What else is in the ATAP update?

The Penlink proposal is a favourite of all local politicians up that way (you can’t get elected to anything without supporting it) but has not previously had priority status in any of the funding plans. That’s changed now. It can be a toll road because there is an existing route that will remain as an alternative. The two-lane route option will be controversial.

The ATAP update also proposes:

  • A faster start on a rapid bus link between the airport and Manukau.
  • More electric trains, costing $260 million, to be ready by the time the City Rail Link opens in 2023/24.
  • Bus shoulder lanes and other motorway developments north of Albany, costing $300 million.
  • New arterial roads around Silverdale West and Warkworth, costing $300 million.
  • All the projects announced by the government on Sunday, including the Mill Road highway from Manukau to Drury, fast-tracking the AMETI rapid transit bus project in the southeast, electrification of the main trunk line as far as Pukekohe and the fast-tracked addition of a third main line from Westfield to Wiri.
  • Reversing the way the new Northwest Busway is built. ATAP originally suggested construction start at Westgate and move towards the city centre. The update says it should start at Pt Chevalier and work its way out to Westgate, because the population is growing faster nearer to town.

Why a new plan so soon?

It took the government and council two years of hard negotiating to agree on the original ATAP and it was completed only in September last year.

That is, a 30-year plan, less than a year old, is already out of date. What happened?

The answer they give that Auckland’s population is growing faster than expected. They now expect the city to gain 503,000 more people in the next 10 years, which is up almost 100,000 from the number expected a year ago. That will mean a total population by 1.9 million by 2026. The update expects that 70% will be within the current urban limits and 30% outside it, which remains in line with Unitary Plan forecasts.

Two things to note about this. One is that the current rate of growth in Auckland has been consistent since 2014. In other words, when ATAP was negotiated, the government did not accept the city was growing as fast as it is. It’s got the message now.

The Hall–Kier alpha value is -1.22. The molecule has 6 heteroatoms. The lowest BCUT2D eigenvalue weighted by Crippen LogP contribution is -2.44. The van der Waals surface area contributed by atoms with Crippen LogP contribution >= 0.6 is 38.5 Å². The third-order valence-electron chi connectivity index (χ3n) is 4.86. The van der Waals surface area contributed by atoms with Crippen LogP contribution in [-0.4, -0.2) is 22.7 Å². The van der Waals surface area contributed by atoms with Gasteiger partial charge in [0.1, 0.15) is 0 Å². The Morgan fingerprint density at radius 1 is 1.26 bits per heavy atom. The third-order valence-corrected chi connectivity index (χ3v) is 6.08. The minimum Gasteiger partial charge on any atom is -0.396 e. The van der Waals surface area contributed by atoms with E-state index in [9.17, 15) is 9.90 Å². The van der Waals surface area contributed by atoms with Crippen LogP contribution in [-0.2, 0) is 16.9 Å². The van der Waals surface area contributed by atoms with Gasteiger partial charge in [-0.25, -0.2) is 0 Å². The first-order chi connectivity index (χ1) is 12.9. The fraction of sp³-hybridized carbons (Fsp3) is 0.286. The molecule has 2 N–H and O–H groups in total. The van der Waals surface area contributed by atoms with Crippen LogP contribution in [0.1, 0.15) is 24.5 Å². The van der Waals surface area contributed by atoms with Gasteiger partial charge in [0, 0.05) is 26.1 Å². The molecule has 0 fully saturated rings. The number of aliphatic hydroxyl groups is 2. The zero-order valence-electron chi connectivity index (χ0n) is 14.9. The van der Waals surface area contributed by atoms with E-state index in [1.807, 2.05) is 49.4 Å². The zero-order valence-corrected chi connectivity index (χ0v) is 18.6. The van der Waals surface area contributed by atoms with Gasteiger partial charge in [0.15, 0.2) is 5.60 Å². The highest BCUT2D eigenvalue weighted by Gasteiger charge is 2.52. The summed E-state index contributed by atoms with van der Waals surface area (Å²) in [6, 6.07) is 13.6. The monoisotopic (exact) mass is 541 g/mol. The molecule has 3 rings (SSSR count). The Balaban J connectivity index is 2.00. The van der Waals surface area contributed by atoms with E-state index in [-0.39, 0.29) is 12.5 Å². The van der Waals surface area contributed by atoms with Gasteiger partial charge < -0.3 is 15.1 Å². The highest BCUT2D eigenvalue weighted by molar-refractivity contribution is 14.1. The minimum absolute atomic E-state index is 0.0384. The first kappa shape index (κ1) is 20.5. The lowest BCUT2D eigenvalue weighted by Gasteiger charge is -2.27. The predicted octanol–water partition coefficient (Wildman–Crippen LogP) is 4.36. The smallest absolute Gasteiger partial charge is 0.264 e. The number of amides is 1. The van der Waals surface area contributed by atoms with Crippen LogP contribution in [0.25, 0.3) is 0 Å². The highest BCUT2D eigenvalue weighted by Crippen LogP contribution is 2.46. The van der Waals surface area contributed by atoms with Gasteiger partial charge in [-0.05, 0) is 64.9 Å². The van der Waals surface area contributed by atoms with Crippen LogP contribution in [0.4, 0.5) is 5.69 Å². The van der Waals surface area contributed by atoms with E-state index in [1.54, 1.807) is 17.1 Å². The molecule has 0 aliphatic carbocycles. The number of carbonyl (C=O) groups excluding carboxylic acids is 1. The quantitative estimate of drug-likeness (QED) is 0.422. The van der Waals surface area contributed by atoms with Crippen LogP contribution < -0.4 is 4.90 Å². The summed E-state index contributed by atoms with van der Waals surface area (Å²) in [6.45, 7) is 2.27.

The other is that planning for Auckland needs some better assumptions. The usual approach is to use three levels of prediction: low, middle and high. Funding decisions tend to be made on the low level. You don’t spend more money than you need to, and as a matter of policy the risk of overspending is more important than the risk of not providing enough services.

If you wonder why the supply of services and infrastructure in Auckland has so obviously fallen behind need, those two factors provide a big part of the answer. It’s not just the rail network and the roads, but schools, hospitals, housing stock, social services: and the number of teachers, nurses and doctors, social workers, police officers…

Surely it’s now clear that the risk of not preparing is far worse than the risk of building a railway or a school that might not be filled as quickly as anticipated. In fact, surely it’s now clear that that last statement is oxymoronic: build another railway or school and they will certainly fill up quickly.

How will it all be paid for?

The government has still not announced any mechanisms to cover that funding shortfall, which is now $5.9 billion over the next 10 years. In fact, in the first three years it will rise from $380 million to $1.3 billion.

Transport minister Simon Bridges sidestepped several questions about the funding shortfall in parliament yesterday. He said he thought the challenge could be met by “strong revenue from petrol taxes and the road-user charges, more than we thought and more coming in the forecast. We have got strong Budget growth and we also, of course, will expect to see the council contribute more.”

Transport minister Simon Bridges arrives at Papakura station with prime minister Bill English to announce transport spending, Sunday August 6. (Photo: Duncan Greive.)

This is not the position taken by the government in the original ATAP, where it agreed there was a $4 billion shortfall that would need to be met by new funding mechanisms still to be determined.

The Labour Party has proposed four ways to meet that shortfall. It has reinstated its regional fuel tax policy, which could add about 10 cents a litre to the price of petrol in the Auckland region. Auckland drivers would help pay for Auckland transport infrastructure. Labour has also proposed a targeted rate to capture “value uplift”: if you own land near a railway station, you’ll pay higher rates because you’ll be able to earn more from that land. The party’s third option is infrastructure bonds and the fourth is increased access to the National Land Transport Fund.

Simon Bridges’ current position – that new funding is not required – is consistent with National’s election strategy, which is to assure voters there will be no new taxes.

But the government and council have a project underway called the Auckland Smarter Transport Pricing Project. That’s a fancy term for congestion charging and other mechanisms. The updated ATAP itself refers to this project.

ASTPP is not going to recommend no new taxes. Its very purpose is to identify the best options for doing two things: raising money to pay for transport projects and using pricing as a tool to modify traveller behaviour.

But Bridges’ promise of no new taxes is safe for now. ASTPP will not be submitting its first report until October – after the election on September 23.

simon@thespinoff.co.nz